Inia araguaiaensis: New Species of River Dolphin Found in Brazil

Scientists from Brazil and the United Kingdom have described a new species of true river dolphin from the Araguaia River basin, the first such discovery in nearly 100 years.

Inia araguaiaensis. Image credit: © Nicole Dutra.

Inia araguaiaensis. Image credit: © Nicole Dutra.

True river dolphins are only distantly related to marine dolphins and found only in freshwater environments of Asia and South America. These dolphins are some of the rarest and most endangered of all vertebrates.

True river dolphins have very long snouts and small eyes. They have poor eyesight because vision is almost useless in the muddy waters where they live.

Until now, only five species were known: the Amazon river dolphin (Inia geoffrensis), the Bolivian river dolphin (Inia boliviensis), the South Asian river dolphin (Platanista gangetica), the La Plata dolphin (Pontoporia blainvillei) and the Baiji. However, the latter was last sighted in 2001 and now considered extinct.

In a paper published in the open-access journal PLoS ONE, biologists from the Federal University of Amazonas and the National Research Institute of the Amazon, both in Brazil, and the University of Dundee describe the first new species of true river dolphin since 1918, when the Baiji was discovered.

The new river dolphin, named Inia araguaiaensis, was distinguished from other members of the genus on the basis of DNA data as well as differences in skull morphology.

According to the scientists, samples were collected either from carcasses, or from live animals using minimally invasive sampling procedures. In total, they sampled 45 Bolivian river dolphins from the Bolivian sub-basin, 44 Amazon river dolphins from the Amazon-Solimões basin and 32 Inia dolphins from the Araguaia River.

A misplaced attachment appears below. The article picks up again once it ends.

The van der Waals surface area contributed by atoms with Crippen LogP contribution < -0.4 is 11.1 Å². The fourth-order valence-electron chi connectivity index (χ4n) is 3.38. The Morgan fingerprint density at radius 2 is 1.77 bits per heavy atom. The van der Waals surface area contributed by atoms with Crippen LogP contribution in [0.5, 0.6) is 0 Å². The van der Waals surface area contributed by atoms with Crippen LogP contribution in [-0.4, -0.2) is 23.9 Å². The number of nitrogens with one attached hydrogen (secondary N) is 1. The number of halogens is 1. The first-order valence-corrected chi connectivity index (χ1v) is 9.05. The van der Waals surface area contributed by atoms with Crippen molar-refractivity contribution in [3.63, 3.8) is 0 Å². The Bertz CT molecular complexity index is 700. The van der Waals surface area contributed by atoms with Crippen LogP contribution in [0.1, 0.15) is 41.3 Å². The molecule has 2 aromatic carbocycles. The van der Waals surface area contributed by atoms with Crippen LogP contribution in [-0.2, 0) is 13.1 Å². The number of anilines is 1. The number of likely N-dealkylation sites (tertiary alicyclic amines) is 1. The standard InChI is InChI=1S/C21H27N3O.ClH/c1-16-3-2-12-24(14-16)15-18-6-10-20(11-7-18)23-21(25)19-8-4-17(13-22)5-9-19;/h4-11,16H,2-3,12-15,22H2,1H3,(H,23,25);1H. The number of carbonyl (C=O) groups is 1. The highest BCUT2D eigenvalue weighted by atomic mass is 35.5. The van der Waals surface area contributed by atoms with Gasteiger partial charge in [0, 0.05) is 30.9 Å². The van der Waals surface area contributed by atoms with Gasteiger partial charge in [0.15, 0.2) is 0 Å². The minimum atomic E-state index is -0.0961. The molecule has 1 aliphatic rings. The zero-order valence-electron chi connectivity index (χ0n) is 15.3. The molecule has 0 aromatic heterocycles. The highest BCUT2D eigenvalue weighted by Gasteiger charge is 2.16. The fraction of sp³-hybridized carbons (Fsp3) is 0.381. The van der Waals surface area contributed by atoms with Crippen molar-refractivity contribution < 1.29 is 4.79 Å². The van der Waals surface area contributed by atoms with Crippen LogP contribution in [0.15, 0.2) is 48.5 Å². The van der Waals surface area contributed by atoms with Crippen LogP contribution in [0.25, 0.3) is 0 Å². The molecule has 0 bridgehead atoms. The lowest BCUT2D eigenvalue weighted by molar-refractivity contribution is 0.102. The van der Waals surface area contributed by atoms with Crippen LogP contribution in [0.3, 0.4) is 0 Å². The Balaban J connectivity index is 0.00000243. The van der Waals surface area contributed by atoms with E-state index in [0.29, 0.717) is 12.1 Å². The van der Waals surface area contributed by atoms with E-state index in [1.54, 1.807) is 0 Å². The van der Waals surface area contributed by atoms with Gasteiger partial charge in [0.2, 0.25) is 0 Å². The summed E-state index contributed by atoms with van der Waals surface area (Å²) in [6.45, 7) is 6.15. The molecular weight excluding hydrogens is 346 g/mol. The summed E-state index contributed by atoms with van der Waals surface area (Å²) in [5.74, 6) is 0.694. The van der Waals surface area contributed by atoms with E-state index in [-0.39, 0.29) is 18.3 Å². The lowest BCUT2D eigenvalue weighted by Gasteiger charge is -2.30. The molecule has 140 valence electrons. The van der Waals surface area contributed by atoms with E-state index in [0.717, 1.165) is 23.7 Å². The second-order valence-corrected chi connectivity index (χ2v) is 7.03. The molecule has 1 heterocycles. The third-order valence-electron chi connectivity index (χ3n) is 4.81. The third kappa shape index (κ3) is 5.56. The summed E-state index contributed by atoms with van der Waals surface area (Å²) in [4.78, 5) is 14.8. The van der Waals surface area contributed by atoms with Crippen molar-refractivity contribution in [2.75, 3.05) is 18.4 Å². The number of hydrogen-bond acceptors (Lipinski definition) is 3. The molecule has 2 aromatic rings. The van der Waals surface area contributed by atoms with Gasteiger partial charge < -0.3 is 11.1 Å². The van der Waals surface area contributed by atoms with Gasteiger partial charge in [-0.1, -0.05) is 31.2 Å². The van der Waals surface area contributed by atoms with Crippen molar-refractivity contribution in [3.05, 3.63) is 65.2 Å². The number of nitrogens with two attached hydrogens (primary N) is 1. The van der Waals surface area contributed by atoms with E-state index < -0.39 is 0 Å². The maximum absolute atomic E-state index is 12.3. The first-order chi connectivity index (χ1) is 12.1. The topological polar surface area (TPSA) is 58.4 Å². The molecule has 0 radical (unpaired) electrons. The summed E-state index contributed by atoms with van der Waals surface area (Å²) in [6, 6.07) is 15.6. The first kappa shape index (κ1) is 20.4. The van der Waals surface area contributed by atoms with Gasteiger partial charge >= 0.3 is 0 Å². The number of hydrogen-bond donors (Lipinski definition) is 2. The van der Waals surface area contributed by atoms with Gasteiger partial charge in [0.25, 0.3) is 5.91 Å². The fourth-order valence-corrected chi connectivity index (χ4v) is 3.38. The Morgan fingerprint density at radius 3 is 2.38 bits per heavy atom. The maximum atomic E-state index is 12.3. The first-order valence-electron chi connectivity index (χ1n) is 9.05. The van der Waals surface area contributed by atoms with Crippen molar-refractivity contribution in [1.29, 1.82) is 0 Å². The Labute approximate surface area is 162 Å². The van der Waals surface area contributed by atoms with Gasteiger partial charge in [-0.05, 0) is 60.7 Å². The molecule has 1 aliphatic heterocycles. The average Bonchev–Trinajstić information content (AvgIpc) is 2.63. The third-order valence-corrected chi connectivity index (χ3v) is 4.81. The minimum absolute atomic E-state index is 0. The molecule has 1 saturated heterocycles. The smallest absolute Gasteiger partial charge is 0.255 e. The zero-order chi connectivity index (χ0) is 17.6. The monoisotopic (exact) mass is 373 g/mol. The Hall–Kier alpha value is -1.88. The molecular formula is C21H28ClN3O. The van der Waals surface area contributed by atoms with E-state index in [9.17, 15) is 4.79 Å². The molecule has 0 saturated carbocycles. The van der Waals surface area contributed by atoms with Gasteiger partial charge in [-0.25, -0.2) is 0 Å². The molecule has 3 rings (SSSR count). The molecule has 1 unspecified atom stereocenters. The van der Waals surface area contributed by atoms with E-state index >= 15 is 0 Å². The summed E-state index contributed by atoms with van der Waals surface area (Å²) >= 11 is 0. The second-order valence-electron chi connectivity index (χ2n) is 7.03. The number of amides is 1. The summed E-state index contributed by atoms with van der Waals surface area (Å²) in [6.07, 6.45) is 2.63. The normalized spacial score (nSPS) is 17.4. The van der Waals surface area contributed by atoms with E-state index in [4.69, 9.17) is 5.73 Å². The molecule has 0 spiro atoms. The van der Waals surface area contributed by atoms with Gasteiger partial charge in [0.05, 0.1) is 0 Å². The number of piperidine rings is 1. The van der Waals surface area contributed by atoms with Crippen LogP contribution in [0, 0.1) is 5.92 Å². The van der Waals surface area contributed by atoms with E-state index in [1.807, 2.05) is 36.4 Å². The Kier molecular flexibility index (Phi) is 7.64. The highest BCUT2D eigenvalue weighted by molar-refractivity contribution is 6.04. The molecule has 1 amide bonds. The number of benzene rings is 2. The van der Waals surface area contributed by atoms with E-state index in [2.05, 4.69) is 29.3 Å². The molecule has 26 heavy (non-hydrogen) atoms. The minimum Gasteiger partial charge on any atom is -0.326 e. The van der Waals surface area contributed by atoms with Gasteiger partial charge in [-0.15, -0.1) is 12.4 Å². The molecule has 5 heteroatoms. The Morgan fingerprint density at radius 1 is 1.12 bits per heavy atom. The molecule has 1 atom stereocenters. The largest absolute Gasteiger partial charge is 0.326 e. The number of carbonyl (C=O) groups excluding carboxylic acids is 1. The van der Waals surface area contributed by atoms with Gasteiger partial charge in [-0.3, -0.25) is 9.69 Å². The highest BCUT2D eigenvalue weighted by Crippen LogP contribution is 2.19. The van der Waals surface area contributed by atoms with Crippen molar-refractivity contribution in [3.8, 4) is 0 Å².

Inia araguaiaensis. Image credit: © Nicole Dutra.

Inia araguaiaensis. Image credit: © Nicole Dutra.

The team found strong evidence that Inia dolphins from the Araguaia River represent a biological group distinct from Amazon and Bolivian river dolphins.

The findings also show that Inia araguaiaensis diverged from its Amazonian sister taxon during the early Pleistocene, around 2.1 million years ago.

Lead author Dr Tomas Hrbek from the Federal University of Amazonas and his colleagues said in the paper that the new species occurs in the central region of Brazil, in the Araguaia River basin.

“We recorded it in the lower and middle Araguaia River from Barra do Garças to the Santa Isabel rapids, and in several tributaries such as Vermelho, Peixe, Crixás-Açú and Água Limpa Rivers, and dos Tigres and Rico Lakes, all in the state of Goiás, and Lake Montaria in the state of Mato Grosso.”

“The species is likely present in the Tocantins River, and potentially in the whole Araguaia-Tocantins River Basin.”

The scientific name of Inia araguaiaensis refers to the geographic area where it is currently known to occur.

“We propose the common names Boto-do-Araguaia and Araguaian boto for this species. Boto is the common regional and international name of species of Inia, and Araguaia refers to the geographic distribution of this species,” the scientists said.

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Hrbek T et al. 2014. A New Species of River Dolphin from Brazil or: How Little Do We Know Our Biodiversity. PLoS ONE 9 (1): e83623; doi: 10.1371/journal.pone.0083623